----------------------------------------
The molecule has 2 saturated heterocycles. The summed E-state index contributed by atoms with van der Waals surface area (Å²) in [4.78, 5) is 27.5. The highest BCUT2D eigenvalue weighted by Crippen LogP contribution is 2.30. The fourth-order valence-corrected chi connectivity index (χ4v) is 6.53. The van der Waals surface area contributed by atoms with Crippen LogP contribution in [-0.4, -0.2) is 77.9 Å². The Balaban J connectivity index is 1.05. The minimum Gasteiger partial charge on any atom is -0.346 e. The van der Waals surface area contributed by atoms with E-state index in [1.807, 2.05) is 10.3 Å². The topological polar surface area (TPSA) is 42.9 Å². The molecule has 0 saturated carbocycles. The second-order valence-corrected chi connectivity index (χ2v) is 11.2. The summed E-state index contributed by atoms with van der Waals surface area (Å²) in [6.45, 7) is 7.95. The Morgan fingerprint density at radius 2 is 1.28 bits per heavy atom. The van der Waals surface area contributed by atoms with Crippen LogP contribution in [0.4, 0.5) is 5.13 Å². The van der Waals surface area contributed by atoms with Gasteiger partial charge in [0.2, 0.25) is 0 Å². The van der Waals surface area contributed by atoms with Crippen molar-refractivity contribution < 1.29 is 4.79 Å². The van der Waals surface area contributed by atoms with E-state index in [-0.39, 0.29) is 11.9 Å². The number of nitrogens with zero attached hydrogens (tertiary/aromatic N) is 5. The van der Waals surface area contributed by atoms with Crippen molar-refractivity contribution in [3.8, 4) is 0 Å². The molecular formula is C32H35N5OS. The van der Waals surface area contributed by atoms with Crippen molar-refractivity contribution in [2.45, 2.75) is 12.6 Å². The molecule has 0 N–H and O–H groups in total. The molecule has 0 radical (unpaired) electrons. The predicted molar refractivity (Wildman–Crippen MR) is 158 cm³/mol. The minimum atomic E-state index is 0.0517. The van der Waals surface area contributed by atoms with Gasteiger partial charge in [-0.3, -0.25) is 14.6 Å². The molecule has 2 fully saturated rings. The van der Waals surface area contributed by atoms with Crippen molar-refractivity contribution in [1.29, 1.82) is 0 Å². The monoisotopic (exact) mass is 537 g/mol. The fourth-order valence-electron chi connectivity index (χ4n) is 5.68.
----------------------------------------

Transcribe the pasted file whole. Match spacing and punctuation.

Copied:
The molecule has 2 saturated heterocycles. The summed E-state index contributed by atoms with van der Waals surface area (Å²) in [4.78, 5) is 27.5. The highest BCUT2D eigenvalue weighted by Crippen LogP contribution is 2.30. The fourth-order valence-corrected chi connectivity index (χ4v) is 6.53. The van der Waals surface area contributed by atoms with Crippen LogP contribution in [-0.4, -0.2) is 77.9 Å². The Balaban J connectivity index is 1.05. The minimum Gasteiger partial charge on any atom is -0.346 e. The van der Waals surface area contributed by atoms with E-state index in [1.807, 2.05) is 10.3 Å². The topological polar surface area (TPSA) is 42.9 Å². The molecule has 0 saturated carbocycles. The second-order valence-corrected chi connectivity index (χ2v) is 11.2. The summed E-state index contributed by atoms with van der Waals surface area (Å²) in [6.45, 7) is 7.95. The Morgan fingerprint density at radius 2 is 1.28 bits per heavy atom. The van der Waals surface area contributed by atoms with Crippen LogP contribution in [0.4, 0.5) is 5.13 Å². The van der Waals surface area contributed by atoms with Gasteiger partial charge in [0.2, 0.25) is 0 Å². The van der Waals surface area contributed by atoms with Crippen molar-refractivity contribution < 1.29 is 4.79 Å². The van der Waals surface area contributed by atoms with E-state index in [-0.39, 0.29) is 11.9 Å². The number of nitrogens with zero attached hydrogens (tertiary/aromatic N) is 5. The van der Waals surface area contributed by atoms with Crippen molar-refractivity contribution in [3.8, 4) is 0 Å². The molecular formula is C32H35N5OS. The van der Waals surface area contributed by atoms with Crippen molar-refractivity contribution in [2.45, 2.75) is 12.6 Å². The molecule has 0 N–H and O–H groups in total. The molecule has 0 radical (unpaired) electrons. The predicted molar refractivity (Wildman–Crippen MR) is 158 cm³/mol. The minimum atomic E-state index is 0.0517. The van der Waals surface area contributed by atoms with Gasteiger partial charge in [-0.3, -0.25) is 14.6 Å². The molecule has 2 fully saturated rings. The van der Waals surface area contributed by atoms with Crippen molar-refractivity contribution in [1.29, 1.82) is 0 Å². The monoisotopic (exact) mass is 537 g/mol. The fourth-order valence-electron chi connectivity index (χ4n) is 5.68.